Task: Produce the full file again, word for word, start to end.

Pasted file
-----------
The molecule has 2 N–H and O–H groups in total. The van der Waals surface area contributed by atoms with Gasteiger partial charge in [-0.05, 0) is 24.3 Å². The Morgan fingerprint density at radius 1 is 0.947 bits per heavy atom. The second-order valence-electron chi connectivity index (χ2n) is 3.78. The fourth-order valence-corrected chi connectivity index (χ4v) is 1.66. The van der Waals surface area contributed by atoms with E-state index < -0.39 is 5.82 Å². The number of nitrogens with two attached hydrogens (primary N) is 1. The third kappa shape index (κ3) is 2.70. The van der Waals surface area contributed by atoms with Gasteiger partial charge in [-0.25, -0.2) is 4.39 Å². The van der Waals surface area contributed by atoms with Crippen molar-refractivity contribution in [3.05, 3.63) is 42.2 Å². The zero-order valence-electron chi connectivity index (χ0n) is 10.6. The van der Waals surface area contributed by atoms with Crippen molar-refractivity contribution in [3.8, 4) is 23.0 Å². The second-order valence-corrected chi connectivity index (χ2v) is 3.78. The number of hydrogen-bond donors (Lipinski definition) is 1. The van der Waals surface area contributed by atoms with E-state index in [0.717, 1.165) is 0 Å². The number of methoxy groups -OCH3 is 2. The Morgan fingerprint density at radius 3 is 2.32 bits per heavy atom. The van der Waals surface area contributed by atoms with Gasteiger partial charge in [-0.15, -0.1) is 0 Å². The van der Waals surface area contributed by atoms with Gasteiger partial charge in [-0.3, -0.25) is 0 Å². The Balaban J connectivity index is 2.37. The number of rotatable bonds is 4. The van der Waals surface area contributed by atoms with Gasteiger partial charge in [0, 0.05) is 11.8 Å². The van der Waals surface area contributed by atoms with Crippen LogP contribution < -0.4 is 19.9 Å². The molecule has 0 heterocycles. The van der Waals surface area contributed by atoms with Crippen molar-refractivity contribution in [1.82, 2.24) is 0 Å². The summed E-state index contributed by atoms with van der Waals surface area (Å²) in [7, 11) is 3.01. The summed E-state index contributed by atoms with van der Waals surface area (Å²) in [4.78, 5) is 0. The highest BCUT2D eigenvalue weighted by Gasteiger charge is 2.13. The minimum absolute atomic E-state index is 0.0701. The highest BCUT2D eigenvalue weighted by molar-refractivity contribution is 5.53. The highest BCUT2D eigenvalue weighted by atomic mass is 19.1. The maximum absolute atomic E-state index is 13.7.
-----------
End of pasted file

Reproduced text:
The molecule has 2 N–H and O–H groups in total. The van der Waals surface area contributed by atoms with Gasteiger partial charge in [-0.05, 0) is 24.3 Å². The Morgan fingerprint density at radius 1 is 0.947 bits per heavy atom. The second-order valence-electron chi connectivity index (χ2n) is 3.78. The fourth-order valence-corrected chi connectivity index (χ4v) is 1.66. The van der Waals surface area contributed by atoms with E-state index < -0.39 is 5.82 Å². The number of nitrogens with two attached hydrogens (primary N) is 1. The third kappa shape index (κ3) is 2.70. The van der Waals surface area contributed by atoms with Gasteiger partial charge in [-0.25, -0.2) is 4.39 Å². The van der Waals surface area contributed by atoms with Crippen molar-refractivity contribution in [3.05, 3.63) is 42.2 Å². The zero-order valence-electron chi connectivity index (χ0n) is 10.6. The van der Waals surface area contributed by atoms with Crippen molar-refractivity contribution in [3.8, 4) is 23.0 Å². The second-order valence-corrected chi connectivity index (χ2v) is 3.78. The number of hydrogen-bond donors (Lipinski definition) is 1. The van der Waals surface area contributed by atoms with E-state index in [0.717, 1.165) is 0 Å². The number of methoxy groups -OCH3 is 2. The Morgan fingerprint density at radius 3 is 2.32 bits per heavy atom. The van der Waals surface area contributed by atoms with Gasteiger partial charge in [-0.15, -0.1) is 0 Å². The van der Waals surface area contributed by atoms with Gasteiger partial charge in [-0.3, -0.25) is 0 Å². The Balaban J connectivity index is 2.37. The number of rotatable bonds is 4. The van der Waals surface area contributed by atoms with Gasteiger partial charge in [0, 0.05) is 11.8 Å². The van der Waals surface area contributed by atoms with Crippen LogP contribution < -0.4 is 19.9 Å². The molecule has 0 heterocycles. The van der Waals surface area contributed by atoms with Crippen molar-refractivity contribution in [1.82, 2.24) is 0 Å². The summed E-state index contributed by atoms with van der Waals surface area (Å²) in [7, 11) is 3.01. The summed E-state index contributed by atoms with van der Waals surface area (Å²) in [4.78, 5) is 0. The highest BCUT2D eigenvalue weighted by Gasteiger charge is 2.13. The minimum absolute atomic E-state index is 0.0701. The highest BCUT2D eigenvalue weighted by molar-refractivity contribution is 5.53. The highest BCUT2D eigenvalue weighted by atomic mass is 19.1. The maximum absolute atomic E-state index is 13.7.